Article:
P Values are not Error Probabilities

Confusion surrounding the reporting and interpretation of results of classical statistical tests is widespread among applied researchers. The confusion stems from the fact that most of these

On the Logic (plus some history and philosophy) of Statistical Tests and Scientific Investigation

This contribution is on elementary models connecting both levels that have been very popular in psychological research - statistical tests and an elegant contemporary treatment of the latter theory.



Statistical Methods for Research Workers

The aim of the author is to apply accurate tests to practical data by systematically attacking small sample problems on their merits, and no attempt is therefore made to prove rigorously the various propositions upon which the theory rests.


In an earlier paper* we have endeavoured to emphasise the importance of placing in a logical sequence the stages of reasoning adopted in the solution of certain statistical problems, which may be

The Design of Experiments

  • J. I
  • Economics
  • 1936
AbstractREADERS of “Statistical Methods for Research Workers” will welcome Prof. Fisher's new book, which is partly devoted to a development of the logical ideas underlying the earlier volume and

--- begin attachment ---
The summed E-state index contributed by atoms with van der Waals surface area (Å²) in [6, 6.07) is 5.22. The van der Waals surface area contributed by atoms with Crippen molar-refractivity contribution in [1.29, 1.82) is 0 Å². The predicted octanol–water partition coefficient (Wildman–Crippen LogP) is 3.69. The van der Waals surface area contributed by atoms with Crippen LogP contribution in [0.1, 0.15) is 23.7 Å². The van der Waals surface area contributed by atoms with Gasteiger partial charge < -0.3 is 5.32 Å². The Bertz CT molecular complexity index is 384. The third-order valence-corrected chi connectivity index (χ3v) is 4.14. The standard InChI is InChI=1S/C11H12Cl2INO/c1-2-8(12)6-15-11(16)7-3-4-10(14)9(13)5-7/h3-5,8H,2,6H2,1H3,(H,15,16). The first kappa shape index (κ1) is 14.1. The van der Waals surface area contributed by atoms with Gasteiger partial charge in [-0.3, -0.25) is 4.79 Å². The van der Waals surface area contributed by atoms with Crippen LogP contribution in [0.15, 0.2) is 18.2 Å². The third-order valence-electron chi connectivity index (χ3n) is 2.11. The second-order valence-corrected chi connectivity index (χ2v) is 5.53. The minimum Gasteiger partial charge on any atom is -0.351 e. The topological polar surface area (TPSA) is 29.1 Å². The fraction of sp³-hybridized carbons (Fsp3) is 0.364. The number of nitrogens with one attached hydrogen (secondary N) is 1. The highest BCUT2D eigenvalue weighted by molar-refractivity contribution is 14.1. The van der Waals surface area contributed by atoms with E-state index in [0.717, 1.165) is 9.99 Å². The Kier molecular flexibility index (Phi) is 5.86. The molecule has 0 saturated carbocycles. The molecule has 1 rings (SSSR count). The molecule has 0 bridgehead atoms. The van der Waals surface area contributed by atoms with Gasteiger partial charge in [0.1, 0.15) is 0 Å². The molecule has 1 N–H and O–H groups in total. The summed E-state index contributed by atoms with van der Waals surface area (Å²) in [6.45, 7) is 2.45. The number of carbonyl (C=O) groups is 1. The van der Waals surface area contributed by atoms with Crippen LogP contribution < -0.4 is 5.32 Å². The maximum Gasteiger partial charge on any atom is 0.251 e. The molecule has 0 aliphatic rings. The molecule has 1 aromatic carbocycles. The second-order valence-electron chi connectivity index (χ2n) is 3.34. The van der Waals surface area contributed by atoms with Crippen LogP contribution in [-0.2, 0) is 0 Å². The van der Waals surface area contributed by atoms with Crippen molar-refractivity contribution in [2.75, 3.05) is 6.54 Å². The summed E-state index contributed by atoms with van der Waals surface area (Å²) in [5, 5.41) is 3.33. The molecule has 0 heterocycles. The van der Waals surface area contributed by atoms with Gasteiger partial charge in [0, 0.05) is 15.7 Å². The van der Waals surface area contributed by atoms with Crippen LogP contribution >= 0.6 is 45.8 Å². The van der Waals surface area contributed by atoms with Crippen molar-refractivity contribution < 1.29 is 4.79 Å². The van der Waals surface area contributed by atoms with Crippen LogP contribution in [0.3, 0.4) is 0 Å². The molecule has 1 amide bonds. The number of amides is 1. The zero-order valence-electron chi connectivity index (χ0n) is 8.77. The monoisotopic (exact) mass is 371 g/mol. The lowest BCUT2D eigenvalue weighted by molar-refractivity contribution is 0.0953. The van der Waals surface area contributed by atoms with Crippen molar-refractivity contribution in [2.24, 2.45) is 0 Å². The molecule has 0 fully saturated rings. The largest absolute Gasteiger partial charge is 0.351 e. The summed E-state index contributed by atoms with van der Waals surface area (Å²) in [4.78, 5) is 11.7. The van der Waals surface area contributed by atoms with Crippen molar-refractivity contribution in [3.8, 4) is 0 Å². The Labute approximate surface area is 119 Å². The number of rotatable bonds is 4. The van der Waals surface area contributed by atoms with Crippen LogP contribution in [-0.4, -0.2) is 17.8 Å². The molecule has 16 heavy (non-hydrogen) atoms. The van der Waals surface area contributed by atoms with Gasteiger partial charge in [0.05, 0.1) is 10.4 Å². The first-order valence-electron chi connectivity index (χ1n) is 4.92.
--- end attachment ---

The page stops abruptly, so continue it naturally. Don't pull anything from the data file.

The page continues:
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These notes cover the basic definitions of discrete probability theory, and then present some results including Bayes' rule, inclusion-exclusion formula, Chebyshev's inequality, and the weak law of

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This book has done more than any other to popularize the use of modern statistical methods and maintains its place as the standard work on its subject for the ordinary scientific worker.

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The accuracy of an estimate of a normally distributed quantity is judged by reference to its variance, or rather, to an estimate of the variance based on the available sample. In 1908 “Student”

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Owing to the work of the International Statistical Institute,* and perhaps still more to personal achievements of Professor A.L. Bowley, the theory and the possibility of practical applications of

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The problem of testing statistical hypotheses is an old one. Its origins are usually connected with the name of Thomas Bayes, who gave the well-known theorem on the probabilities a posteriori of the

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We shall distinguish two aspects of the problems of estimation . (i) the practical and (ii) the theoretical. The practical aspect may be described as follows: (i a ) The statistician is concerned

An Introduction to Probability Theory and Its Applications

Thank you for reading an introduction to probability theory and its applications vol 2. As you may know, people have look numerous times for their favorite novels like this an introduction to